There are other limits to free speech. In France, religious beliefs do not constitute a protected form of speech: there is no right to the respect of religious beliefs. Offensive or insulting caricatures such as Charlie Hebdo’s cartoons of Muhammad are accepted as a legitimate expression of free speech as long as they do not target the whole Muslim community but a fraction of it: a small group of extremists. Hate speech or insults that are not aimed at beliefs as such, but at believers are prohibited and can be penalized by the courts if they constitute a provocation favouring discrimination, hatred or violence against a group of persons on account of their ethnic, national, racial origins or religious affiliation (Pleven Law of 1972 modifying the French Press Law of 1882). Tolerance when pushed to its limits is dangerous and can have unpredictable consequences. Such a danger should be recognized and accepted: it is what democracy is all about. But physical violence (or imminent violence) exercised by fanatics cannot be accepted.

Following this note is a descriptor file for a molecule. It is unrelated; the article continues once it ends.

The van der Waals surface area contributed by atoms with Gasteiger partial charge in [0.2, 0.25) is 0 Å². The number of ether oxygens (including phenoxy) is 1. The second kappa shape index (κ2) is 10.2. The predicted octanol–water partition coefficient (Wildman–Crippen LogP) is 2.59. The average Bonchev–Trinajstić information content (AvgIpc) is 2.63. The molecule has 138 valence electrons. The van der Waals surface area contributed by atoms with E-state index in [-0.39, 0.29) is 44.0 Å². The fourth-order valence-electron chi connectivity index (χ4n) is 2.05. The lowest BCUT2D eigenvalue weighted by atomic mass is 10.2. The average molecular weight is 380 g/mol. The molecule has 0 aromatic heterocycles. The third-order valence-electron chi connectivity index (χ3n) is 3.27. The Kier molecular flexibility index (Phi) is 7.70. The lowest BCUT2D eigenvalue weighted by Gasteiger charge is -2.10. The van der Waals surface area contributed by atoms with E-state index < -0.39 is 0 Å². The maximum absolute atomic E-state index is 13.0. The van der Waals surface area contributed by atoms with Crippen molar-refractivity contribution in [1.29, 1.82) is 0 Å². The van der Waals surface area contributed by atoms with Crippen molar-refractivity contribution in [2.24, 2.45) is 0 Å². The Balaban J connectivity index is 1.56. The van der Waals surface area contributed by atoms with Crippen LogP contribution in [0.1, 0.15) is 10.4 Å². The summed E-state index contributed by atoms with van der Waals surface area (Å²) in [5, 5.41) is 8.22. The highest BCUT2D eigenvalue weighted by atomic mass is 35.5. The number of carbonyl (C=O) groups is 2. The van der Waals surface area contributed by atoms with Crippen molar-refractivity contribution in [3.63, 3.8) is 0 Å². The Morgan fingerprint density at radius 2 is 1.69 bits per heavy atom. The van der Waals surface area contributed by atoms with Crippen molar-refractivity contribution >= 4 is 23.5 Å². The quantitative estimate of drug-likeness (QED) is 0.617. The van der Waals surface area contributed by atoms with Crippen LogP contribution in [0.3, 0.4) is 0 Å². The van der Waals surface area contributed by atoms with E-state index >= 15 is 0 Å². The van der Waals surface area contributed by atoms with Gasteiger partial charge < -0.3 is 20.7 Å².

Access and order the book on the publisher’s website, here.

Find out more 

Related articles

Subscribe to News from Sciences Po

L’argent des ménages, un objet politique

L’argent des ménages, un objet politique